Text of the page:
MBW’s World’s Greatest Managers series profiles the best artist managers in the global business. Here, we talk to Lex Borrero, founder of NEON16 and manager of Tainy, one of the most successful and influential producers of the last decade. World’s Greatest Managers is supported by Centtrip, a specialist in intelligent treasury, payments and foreign exchange – created with the music industry and its needs in mind.
Lex Borrero wouldn’t presume to call himself a protégé of either Sean Combs or Jay-Z, two of the greatest artists-turned-execs of any era or genre. But he did spend some of his formative years in their company (at their companies) – and it shows.
Borrero is his own man, with his own strategy, but it’s definitely there in the attitude and ambition.
He says: “Something I learned from Puff first, and then saw re-iterated at Roc Nation with Jay, is that they’re a flag for the culture.
“A lot of times, most artists, most entrepreneurs, most labels, they focus on just their job: I’m a music guy, I’m going to manage my artist, I’m going to do touring, I’m going to do publishing, I’m going to do the label deal.
“Very few people have the approach of Puff and Jay, which is to say, ‘We have an impact on culture, we understand what our consumers like. So, I’m going to start setting this flag in consumer goods; I’m gonna set this flag in fashion; I’m gonna set this flag in liquor; I’m gonna set this flag in sport.'”
This blueprint was a clear inspiration for NEON16, the increasingly multi-faceted company Borrero established in 2019 with super-producer Tainy, (whom Borrero manages).
Last month, NEON16 (whose other management clients include the likes of Yandel and Dylan Fuentes) expanded on its music and media mini-empire with the launch of 22 Publishing in partnership with Sony Music Publishing.
That news arrived just as Bad Bunny’s smash album Un Verano Sin Ti – on which Tainy produces/co-produced no less than nine tracks – was exploding globally.
For Borrero, this is all further proof of Latin music’s mushrooming mainstream moment, something that NEON16 has been designed to make the most of ever since it launched.
“I basically saw no-one doing [what Jay-Z and Sean Combs did for hip-hop culture] for Latin culture at the time when Latin music was starting to become global and starting to break streaming records,” says Borrero.
“Like any cultural movement, like with hip-hop, it’s led by the music – then it goes into consumer goods, it goes to Hollywood, and all of a sudden it’s mainstream pop culture.
“So I figured, if we can become the Roc Nation or the Bad Boy of Latin music, I’m going to be able to ride that wave all the way to a billion-dollar business. And that’s essentially what we’re doing.”
Lex Borrero’s initial break into the music business came after leaving school, when he interned at a studio and made a record with a local rapper. That led to a distribution deal with Universal.
“My mom had to negotiate that deal for me,” he recalls. “She used an immigration attorney because that was all we knew.”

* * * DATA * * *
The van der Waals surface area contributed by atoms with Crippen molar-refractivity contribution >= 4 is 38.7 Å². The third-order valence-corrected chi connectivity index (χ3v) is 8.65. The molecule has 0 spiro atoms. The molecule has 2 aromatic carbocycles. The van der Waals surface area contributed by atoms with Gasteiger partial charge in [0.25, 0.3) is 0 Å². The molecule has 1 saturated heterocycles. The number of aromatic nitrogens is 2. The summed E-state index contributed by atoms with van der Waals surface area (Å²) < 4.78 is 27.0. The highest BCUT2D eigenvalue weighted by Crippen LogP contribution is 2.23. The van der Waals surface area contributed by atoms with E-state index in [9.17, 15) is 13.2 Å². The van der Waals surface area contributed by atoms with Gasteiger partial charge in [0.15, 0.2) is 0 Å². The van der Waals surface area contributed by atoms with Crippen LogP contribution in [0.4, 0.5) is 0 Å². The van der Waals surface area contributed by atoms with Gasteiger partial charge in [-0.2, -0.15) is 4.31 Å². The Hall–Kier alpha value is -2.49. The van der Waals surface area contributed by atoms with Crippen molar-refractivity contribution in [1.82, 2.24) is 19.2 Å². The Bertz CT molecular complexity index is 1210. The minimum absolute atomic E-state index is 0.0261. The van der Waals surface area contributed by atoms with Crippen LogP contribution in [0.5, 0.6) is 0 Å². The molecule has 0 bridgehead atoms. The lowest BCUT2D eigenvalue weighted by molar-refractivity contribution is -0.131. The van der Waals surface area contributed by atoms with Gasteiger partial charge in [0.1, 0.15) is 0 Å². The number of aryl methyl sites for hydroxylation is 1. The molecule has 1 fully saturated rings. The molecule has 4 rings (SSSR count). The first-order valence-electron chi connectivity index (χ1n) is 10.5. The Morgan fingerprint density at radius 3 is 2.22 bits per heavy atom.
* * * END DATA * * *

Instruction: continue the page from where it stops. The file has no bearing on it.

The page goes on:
From there Borrero made his way to New York to attend a Dynamic Producers convention, which, crucially, included a ‘Beats Battle’.
The prize for the winner of said battle: the chance to work in the studio with an artist Russell Simmonds had just signed.
Only problem was, Borrero’s beats hadn’t been deemed good enough to gain him entry to the competition.
“I started annoying the lady organizing it so much that in the end she said, ‘Kid if you don’t get out of here, you’re never going to come to this conference again. Just accept the fact that you didn’t make it to the battle.’”
He… didn’t accept it.
“Sunday comes around and she starts naming these producers [in the final], and there’s one person that doesn’t show up. I run to where it’s taking place and she’s like, ‘Okay kid, you’re so freaking annoying – you’re in.’
And, of course, Borrero wins.
“I go to the studio that night and there’s a guy called Gregory ‘Beef’ Jones, who was President of Russell Simmons Music Group.
“I said to him, ‘Listen, I don’t know anything about how this business works, but I want to learn, and I think I could be your best employee. Give me a job.’”
Jones didn’t give Borrero a job, but he offered him the next best thing – an internship based in NYC.
Says Borrero: “I came back to Miami, took out a student credit card from Bank of America for $5,000, and I left for New York.”
“The money ran out and I was broke. I ended up homeless. I slept on the 6 train for months.”
So far, so Hollywood biopic. But the reality of Borrero’s first internship was anything but glamorous.
“The money ran out and I was broke. I ended up homeless. I was sleeping from couch to couch; I actually slept one time in a crack house, although I didn’t know it was crack house.
“I slept on the 6 train for months. I went through everything you could think about.
“I was still interning, hustling my beats, just trying to be in the mix. And little by little I was starting to meet people. But I was at a point where emotionally and financially I just couldn’t stay in New York anymore. I was tired of being homeless.”